12. 12. Customer Service; Public Relations <ul><li>Demonstrates political savvy </li></ul><ul><li>Builds support for agency through coalitions, alliances and partnerships </li></ul><ul><li>Negotiates and facilitates solutions to conflicts, …internally and externally </li></ul><ul><li>Collects feedback continuously </li></ul>
  13. 13. Assessment, then action. <ul><li>Individuals defined three specific development goals </li></ul><ul><ul><li>that included observable outcomes, and… </li></ul></ul><ul><ul><li>were clearly aligned with organizational priorities </li></ul></ul><ul><li>Discussed / consulted with supervisors; Peopleassets provided support </li></ul><ul><li>Activities and critical incidents were documented </li></ul><ul><ul><li>best practices researched, documented and shared </li></ul></ul>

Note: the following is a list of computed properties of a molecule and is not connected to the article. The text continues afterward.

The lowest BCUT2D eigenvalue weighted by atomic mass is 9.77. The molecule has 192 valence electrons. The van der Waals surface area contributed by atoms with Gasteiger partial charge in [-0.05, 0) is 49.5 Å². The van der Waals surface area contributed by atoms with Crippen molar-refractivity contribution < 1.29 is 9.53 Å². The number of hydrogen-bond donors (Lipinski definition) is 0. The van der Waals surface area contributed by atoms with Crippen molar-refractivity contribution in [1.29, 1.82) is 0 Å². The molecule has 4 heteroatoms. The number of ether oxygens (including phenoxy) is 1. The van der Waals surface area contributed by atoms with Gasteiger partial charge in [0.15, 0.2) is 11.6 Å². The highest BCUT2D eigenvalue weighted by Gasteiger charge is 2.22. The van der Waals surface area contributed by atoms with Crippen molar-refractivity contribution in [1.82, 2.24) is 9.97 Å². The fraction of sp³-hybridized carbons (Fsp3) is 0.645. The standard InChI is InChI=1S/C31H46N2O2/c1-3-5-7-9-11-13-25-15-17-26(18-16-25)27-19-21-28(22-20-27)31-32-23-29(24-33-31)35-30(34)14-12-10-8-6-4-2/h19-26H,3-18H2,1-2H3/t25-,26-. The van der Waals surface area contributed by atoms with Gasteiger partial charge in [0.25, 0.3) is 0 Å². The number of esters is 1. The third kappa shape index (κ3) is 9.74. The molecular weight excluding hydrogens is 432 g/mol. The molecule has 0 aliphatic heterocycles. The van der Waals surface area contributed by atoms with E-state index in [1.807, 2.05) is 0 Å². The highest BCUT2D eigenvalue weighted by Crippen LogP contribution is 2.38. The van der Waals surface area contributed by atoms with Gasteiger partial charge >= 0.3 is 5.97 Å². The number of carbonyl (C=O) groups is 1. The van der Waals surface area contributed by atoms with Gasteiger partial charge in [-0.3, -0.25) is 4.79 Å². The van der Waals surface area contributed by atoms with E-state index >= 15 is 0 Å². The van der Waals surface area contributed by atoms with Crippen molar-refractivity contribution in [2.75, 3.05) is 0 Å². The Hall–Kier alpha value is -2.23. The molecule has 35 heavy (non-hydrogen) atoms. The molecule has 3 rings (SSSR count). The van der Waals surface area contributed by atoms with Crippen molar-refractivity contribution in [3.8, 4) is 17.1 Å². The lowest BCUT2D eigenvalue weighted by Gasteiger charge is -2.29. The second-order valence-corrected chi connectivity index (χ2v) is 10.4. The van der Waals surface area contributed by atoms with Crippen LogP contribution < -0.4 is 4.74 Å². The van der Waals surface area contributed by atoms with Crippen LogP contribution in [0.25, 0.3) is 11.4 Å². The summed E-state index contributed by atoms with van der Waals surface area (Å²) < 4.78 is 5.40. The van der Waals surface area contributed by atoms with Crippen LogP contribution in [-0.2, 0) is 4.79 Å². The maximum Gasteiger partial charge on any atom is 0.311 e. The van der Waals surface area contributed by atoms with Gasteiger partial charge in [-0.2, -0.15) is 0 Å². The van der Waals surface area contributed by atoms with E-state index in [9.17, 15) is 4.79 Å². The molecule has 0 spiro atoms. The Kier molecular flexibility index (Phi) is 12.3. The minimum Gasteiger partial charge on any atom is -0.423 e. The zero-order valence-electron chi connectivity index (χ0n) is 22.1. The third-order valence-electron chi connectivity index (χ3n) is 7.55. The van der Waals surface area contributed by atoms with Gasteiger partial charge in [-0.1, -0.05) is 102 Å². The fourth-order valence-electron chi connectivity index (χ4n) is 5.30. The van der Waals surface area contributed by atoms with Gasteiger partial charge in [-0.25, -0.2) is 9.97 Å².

14. 14. 100% of Participants Agreed or Strongly Agreed that… <ul><li>The project </li></ul><ul><li>helped them identify current skills sets and strengths. </li></ul><ul><li>helped them identify specific development goals to improve leadership effectiveness. </li></ul><ul><li>was worth the investment of time and energy. </li></ul>
  15. 15. Outcomes of a well run competency model project <ul><li>Sends a clear message that the agency is willing to invest in the individual’s career and professional success </li></ul><ul><li>Creates a structure to define specific leadership / professional development goals </li></ul><ul><li>Promotes meaningful conversations between individual and supervisor about professional development </li></ul><ul><li>Builds “bench strength” for the future </li></ul>